For students committed to continuing their education, switching schools for the coming semester(s) has been another relatively common route; “we’re all losing students to other places. What I’m hoping, and what we’re hearing from a lot of students, is that if they’re not going to Carnegie Mellon, they’re going somewhere else, so I’m hoping the net sum of everything is that students are still going to be taking advantage of their college experiences, albeit some of it closer to home or virtually,” John shared.
In this way, changes to enrollment and to Higher-Ed as a whole don’t necessarily have to be a zero-sum-game; to the contrary, the industry can transform, at least temporarily, all while preserving its basic commitment to serving students. That is, students as a whole may still be able to bear the fruits of education even while certain academic institutions face headwinds.
It’s feasible that local community and technical colleges, thought to be perhaps the most vulnerable amid the ongoing pandemic, may see disproportionate increases in enrollment with larger populations of students electing to study closer to home.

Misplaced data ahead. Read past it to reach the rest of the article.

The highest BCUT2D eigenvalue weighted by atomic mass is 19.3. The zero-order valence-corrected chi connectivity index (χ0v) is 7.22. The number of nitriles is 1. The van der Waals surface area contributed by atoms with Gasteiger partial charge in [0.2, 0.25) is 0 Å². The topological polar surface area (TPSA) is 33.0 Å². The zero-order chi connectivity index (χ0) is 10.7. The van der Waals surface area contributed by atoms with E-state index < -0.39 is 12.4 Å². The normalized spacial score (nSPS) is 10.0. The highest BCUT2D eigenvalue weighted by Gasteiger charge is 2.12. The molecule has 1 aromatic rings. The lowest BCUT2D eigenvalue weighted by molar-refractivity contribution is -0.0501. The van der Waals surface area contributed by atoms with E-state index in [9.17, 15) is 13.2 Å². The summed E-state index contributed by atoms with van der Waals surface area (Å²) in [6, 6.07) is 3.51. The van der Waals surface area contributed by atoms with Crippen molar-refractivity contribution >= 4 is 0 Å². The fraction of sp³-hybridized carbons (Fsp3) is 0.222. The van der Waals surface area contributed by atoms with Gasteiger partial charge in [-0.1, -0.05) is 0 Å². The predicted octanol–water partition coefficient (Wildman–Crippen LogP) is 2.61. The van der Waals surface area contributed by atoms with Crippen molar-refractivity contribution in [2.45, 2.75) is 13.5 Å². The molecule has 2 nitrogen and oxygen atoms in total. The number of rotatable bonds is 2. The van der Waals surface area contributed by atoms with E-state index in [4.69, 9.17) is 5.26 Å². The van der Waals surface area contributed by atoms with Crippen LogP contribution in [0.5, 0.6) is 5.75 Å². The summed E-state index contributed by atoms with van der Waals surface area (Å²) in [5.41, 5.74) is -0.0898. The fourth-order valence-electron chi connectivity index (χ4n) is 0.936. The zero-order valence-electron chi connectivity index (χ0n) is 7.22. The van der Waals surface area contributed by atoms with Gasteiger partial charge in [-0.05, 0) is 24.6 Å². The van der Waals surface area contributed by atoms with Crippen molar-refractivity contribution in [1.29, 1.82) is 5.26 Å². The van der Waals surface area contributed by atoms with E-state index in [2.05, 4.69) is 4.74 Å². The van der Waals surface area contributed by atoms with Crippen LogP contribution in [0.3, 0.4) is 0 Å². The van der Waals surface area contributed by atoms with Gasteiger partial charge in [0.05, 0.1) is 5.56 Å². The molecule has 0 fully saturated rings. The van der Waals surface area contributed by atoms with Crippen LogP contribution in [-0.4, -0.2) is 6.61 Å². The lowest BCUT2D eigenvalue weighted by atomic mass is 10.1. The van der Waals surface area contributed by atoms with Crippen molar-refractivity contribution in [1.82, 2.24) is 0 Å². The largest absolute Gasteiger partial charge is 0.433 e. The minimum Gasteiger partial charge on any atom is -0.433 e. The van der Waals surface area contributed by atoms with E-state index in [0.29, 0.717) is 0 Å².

In some ways, Scott Galloway is right. Things are certainly going to change. The New Normal will be defined by the normalization of constant change. Schools must remain ahead of the tide, and willing to exist alongside it.
John suggested that COVID is forcing Higher Ed to come into the 21st century, something it has yet to do and for which it has been critiqued. How do we become flexible in instruction and in the experience we afford our students? We can’t afford for faculty committees to go off and study something for a few semesters, or often longer, to make a change. “How many of us adapted grading policies on a dime this Spring?” John reflected. “There have been some great silver linings to all of this, silver linings that can help us with the things we want to do to improve our institutions and not just do what’s comfortable or familiar.”
We propose that another underlying, long-term change will be a substantial increase in technology adoption. Schools will need flexible, agile tools to get their work done faster as administrative problems become increasingly complicated and more of-the-times. Picking the right technologies, then, will put schools at a competitive advantage in an environment where students wield exceedingly more power in the process of selecting a school.